At a camp for displaced persons in Afghanistan, one musician finds hope in traditional music.
In an empty mudbrick room, a family sits in a circle on the barren floor. A young man dressed in a traditional wedding outfit begins to tune the strings of a red instrument called a japoni. Another man lightly taps a tambourine. Soon the strumming and drumming turn into a song about love and Malalai, Afghanistan’s greatest heroine, akin to Joan of Arc, who lead a battalion of Afghan fighters to victory during a fierce battle against the British in 1880.
The man playing the japoni is Mohammad Iwaz, a red-headed 26-year-old musician. The wooden instrument is from his native Helmand province in southern Afghanistan, with strings and keys resembling those from a typewriter. “It refreshes my heart when I play it, and nothing else makes me happy except this,” Iwaz says.
Iwaz and his family are among the more than 630,000 internally displaced peoples (IDPs) spread across Afghanistan, according to the latest figures from the UNHCR. They have fled violence in their villages, which are mostly controlled by the Taliban. The problem escalated after American and other NATO troops left for other contested areas in the country.
Iwaz began learning to play the instrument when he was about 15 years old, and soon became a master. He and his musician friends made a living by playing at parties and weddings, despite warnings from the Taliban to stop performing. “They would come to us and kick us and beat us as if they are kicking a bucket,” Iwaz recalls. He said he once spent three months in a Taliban jail for playing the japoni.
Iwaz comes from Zamindawar, a small village in Sangin district, which has seen some of the heaviest and bloodiest fighting between the Taliban and U.S. and coalition forces. His village is rife with poppy, wheat, cornfields, and bombings.
“All my belongings were destroyed in bombings,” says Iwaz, adding that his village was struck some 20 times. “Houses were destroyed, our people were killed.”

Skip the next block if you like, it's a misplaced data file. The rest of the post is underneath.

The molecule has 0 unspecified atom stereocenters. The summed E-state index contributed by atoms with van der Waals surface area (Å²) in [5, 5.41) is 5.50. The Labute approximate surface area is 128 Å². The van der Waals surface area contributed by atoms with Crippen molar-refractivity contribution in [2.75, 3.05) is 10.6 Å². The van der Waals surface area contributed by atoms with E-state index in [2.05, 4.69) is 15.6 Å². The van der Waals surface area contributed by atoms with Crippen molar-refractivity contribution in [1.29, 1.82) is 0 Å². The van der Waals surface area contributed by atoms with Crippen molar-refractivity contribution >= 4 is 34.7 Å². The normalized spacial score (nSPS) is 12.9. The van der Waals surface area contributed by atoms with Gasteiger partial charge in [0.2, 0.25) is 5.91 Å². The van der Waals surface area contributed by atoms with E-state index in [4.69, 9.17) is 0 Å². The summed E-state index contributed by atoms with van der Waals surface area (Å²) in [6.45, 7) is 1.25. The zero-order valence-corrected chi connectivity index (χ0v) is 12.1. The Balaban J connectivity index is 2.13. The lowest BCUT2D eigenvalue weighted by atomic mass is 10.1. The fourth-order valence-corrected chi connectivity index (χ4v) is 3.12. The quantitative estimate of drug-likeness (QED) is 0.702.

After his home was destroyed two years ago, he moved his family to Lashkar Gah, capital of Helmand province, before finally moving to Kabul last spring. Equipped with just a few personal belongings—his japoni, two blankets, some kitchen items, and some clothes for himself and his wife and two sons – the family boarded a 12-hour bus journey to Kabul.
Now the family lives in a sprawling and dusty IDP camp in the western outskirts of the capital. The camp resembles a rural setting—a sprawling network of mudbrick homes without electricity, heat, or running water—separated by a maze of narrow dirt paths that can barely fit a motorbike. Most of the IDPs here are also from insurgency-hit Helmand province.
When Iwaz is not working as a day laborer at a neighboring IDP camp, he plays the japoni in his home. Like back in his village, he is well-known in the camp for playing the instrument and he often plays with the other camp residents, some of whom are his relatives.
On one afternoon in April, a mysterious man clad in a black leather jacket and black turban sits cross-legged inside Iwaz’s mud house. The man closes his eyes and he seems to enter a a trance. As Iwaz plays, the man waves his arms and sings traditional songs from his homeland. The man is a malang, the Afghan version of a shaman who believes he is dancing and praying to his god through the songs.
Iwaz hopes to build a new life in Kabul by playing the japoni, but he has found it difficult to earn a sustainable income for his family. Though his future in the camp remains uncertain, he does not want to move again. “Where would we go?” he wonders. “Since we have moved here, we can eat in peace. This place is peaceful, there is no war and fighting here.”